Building information modeling. Dramatic changes in the design of projects have had one of the most influential changes on contractor productivity. Interestingly enough, the groundswell in this design enhancement has been led by trade contractors — particularly mechanical and electrical contractors — not by the designers. Recognizing the need to compensate for poor or inadequately designed structures and systems, contractors assumed the reigns of this 3D or 4D design tool to control their risk and delivery higher quality finished projects. According to FMI’s survey, 63% of respondents have engaged in a project on which BIM was used (Fig. 4).

From a strategic perspective, firms must make a serious commitment to the long-term use of BIM. Many firms view the costs associated with rework, inefficiency, and poor coordination as enough motivation to consider integration of such a system. The contrarian view is the considerable investment and operational costs associated with BIM, which have a tendency to scare many contractors away from adoption. Figure 5 shows that 62% of the respondents experienced some increase in their labor productivity relating to the application of BIM.

One could argue that while labor savings occurred on these projects, there was the corresponding cost associated with BIM that offset any savings. Furthermore, the cost only exists because of inefficiencies in the delivery system and compensation for design inadequacies. Regardless of the rationale behind needing BIM, it is important to recognize that the likelihood of designs improving in the short and long term is doubtful. Architects and engineers are under many of the same budgetary constraints as contractors, and within this risk-adverse business, contractors are better-suited to adopt and cope rather than argue and complain. Proactive contractors recognize the movement toward this model is inevitable. In fact, the future is less likely to include a world without BIM, but, more likely, BIM 2.0. The software capabilities are no longer limited to simple 3D designs, but also incorporation of budget and scheduling dimensions to further aid in the ultimate goal — better construction.

Electrical contractors view this as a platform to supplement their prefabrication capabilities. One of the main challenges to BIM is in the overall adoption across a team of contractors, not just by the individual firm. It is much like the early days of the fax machine — a great tool, but the real benefits are realized when everyone has one. According to the summary in Fig. 6, respondents to the productivity survey declared that “clash detection and interference management” remain the primary tactical reason for BIM.

Costs associated with an unproductive crew waiting on a resolution to a conflict are enormous. There are countless case studies demonstrating the power of clash detection by eliminating requests for information and contentious claims. It is apparent that BIM offers not only direct correlation to labor productivity, but also customer management, trade coordination, and material handling. BIM’s larger role in the world of integrated project delivery provides another competitive advantage for organizations seeking to avoid the fray of the hard bid marketplace. However, just like any strategic initiative, it is imperative for contractors to recognize that there is little room for dabblers — BIM requires a wholesale investment.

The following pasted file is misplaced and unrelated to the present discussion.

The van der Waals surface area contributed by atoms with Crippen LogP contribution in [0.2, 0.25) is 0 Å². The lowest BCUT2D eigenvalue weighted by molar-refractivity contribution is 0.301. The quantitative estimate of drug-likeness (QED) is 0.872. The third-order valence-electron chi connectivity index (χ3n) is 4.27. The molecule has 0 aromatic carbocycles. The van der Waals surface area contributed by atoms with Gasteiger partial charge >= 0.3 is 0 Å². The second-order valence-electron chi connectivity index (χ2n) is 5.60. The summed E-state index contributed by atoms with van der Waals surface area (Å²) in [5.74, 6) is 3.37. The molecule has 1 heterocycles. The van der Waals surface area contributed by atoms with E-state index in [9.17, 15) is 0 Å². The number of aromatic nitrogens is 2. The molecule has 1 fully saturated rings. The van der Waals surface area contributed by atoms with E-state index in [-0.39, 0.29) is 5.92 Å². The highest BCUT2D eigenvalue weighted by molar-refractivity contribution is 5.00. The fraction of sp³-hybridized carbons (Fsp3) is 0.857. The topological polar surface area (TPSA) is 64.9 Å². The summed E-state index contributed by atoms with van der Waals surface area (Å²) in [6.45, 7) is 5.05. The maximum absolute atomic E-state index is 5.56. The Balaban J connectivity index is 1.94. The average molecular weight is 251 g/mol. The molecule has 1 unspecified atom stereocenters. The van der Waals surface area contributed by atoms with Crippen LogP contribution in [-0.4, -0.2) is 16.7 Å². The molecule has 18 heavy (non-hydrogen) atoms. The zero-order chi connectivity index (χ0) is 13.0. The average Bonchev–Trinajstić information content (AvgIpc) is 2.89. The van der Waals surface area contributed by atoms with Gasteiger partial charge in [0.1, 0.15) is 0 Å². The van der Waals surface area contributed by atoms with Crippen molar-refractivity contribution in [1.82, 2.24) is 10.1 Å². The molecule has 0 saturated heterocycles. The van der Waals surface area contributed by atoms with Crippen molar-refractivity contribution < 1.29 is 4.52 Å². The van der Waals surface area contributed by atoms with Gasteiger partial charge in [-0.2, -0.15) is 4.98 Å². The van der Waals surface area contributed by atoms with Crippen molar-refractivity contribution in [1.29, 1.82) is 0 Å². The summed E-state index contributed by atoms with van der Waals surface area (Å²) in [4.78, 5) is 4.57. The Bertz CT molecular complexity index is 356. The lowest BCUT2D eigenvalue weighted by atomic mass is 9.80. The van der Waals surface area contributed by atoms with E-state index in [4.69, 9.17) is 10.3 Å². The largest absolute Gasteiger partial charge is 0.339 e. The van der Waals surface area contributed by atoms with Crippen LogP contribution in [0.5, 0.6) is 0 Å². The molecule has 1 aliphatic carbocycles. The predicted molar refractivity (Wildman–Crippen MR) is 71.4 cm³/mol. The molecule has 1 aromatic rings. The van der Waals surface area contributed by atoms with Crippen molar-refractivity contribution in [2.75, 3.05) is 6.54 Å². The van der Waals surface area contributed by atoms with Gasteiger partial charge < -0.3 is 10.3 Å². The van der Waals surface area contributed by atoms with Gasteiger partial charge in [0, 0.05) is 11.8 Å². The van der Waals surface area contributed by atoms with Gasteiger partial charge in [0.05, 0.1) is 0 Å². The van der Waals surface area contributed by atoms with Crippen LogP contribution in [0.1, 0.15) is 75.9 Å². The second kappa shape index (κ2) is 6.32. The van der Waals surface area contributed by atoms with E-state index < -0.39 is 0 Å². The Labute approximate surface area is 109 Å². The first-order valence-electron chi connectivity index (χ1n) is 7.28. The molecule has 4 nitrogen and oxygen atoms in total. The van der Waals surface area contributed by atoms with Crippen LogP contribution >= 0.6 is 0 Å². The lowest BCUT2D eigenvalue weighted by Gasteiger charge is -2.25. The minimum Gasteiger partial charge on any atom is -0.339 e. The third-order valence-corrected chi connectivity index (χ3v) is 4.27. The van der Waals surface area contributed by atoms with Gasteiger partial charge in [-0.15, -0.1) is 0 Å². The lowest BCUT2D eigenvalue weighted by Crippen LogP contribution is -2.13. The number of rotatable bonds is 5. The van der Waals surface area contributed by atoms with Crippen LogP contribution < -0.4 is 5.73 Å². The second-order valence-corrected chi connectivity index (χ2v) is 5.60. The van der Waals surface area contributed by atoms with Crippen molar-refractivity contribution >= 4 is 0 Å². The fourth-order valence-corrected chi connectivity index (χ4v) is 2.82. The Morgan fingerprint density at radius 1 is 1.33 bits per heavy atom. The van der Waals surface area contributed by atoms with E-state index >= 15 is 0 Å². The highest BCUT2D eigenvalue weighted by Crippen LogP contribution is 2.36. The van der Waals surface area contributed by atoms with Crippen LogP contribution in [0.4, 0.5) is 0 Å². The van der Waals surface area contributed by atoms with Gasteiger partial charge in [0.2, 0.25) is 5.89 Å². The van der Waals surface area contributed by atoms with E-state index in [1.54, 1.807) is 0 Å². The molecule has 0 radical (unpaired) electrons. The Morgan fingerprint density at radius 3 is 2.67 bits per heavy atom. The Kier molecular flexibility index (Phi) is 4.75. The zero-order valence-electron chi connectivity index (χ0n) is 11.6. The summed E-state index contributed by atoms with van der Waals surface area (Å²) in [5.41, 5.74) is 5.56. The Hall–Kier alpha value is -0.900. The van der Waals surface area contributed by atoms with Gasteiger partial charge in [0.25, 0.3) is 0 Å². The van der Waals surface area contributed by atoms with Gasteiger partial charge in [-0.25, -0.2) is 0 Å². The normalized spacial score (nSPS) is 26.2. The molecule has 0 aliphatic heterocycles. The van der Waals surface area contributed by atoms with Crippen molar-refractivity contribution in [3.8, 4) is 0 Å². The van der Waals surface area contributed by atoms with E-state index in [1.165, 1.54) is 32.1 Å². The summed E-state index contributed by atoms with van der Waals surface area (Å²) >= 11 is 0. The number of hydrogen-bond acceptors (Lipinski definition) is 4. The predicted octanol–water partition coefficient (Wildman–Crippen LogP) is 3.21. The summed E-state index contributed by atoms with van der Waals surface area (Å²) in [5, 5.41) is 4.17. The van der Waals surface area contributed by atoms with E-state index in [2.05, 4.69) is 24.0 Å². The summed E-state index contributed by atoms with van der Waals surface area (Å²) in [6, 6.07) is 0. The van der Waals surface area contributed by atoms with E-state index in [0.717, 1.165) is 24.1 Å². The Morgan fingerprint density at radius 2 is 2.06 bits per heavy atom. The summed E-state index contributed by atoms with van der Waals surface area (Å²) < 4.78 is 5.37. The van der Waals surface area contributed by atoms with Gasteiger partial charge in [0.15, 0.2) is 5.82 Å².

Technological enhancements relating to productivity are not limited to BIM. Truly innovative electrical contractors are using everything from RFID tags for tools and materials management to handheld devices, such as tablet computers, to drive information to the field. Drawings, specifications, planning documents, time reporting, and labor-cost feedback are just a few examples of data being shared in real time with field managers and foremen. No longer is it necessary to wait 30 days to evaluate job performance. Instantaneous flow of information allows everyone to know the score of the game. More importantly, many of these tools are extremely cost-effective and require a significantly smaller investment than one would anticipate. The infrastructure required is minimal and, more importantly, the training required to drive the necessary change is less than the anticipated commitment of learning the intricacies of a laptop. The main theme electrical contractors should recognize is the embracing of new technology and the incorporation of productivity enhancers. With some of these alternatives, there is the question of investment a firm needs to consider. However, there are equally lower-cost options available that may integrate with minimal conflict. Neophyte thinking is dangerous, and too often contracting organizations assume the role of laggard. It is acceptable to be innovative and be in construction simultaneously.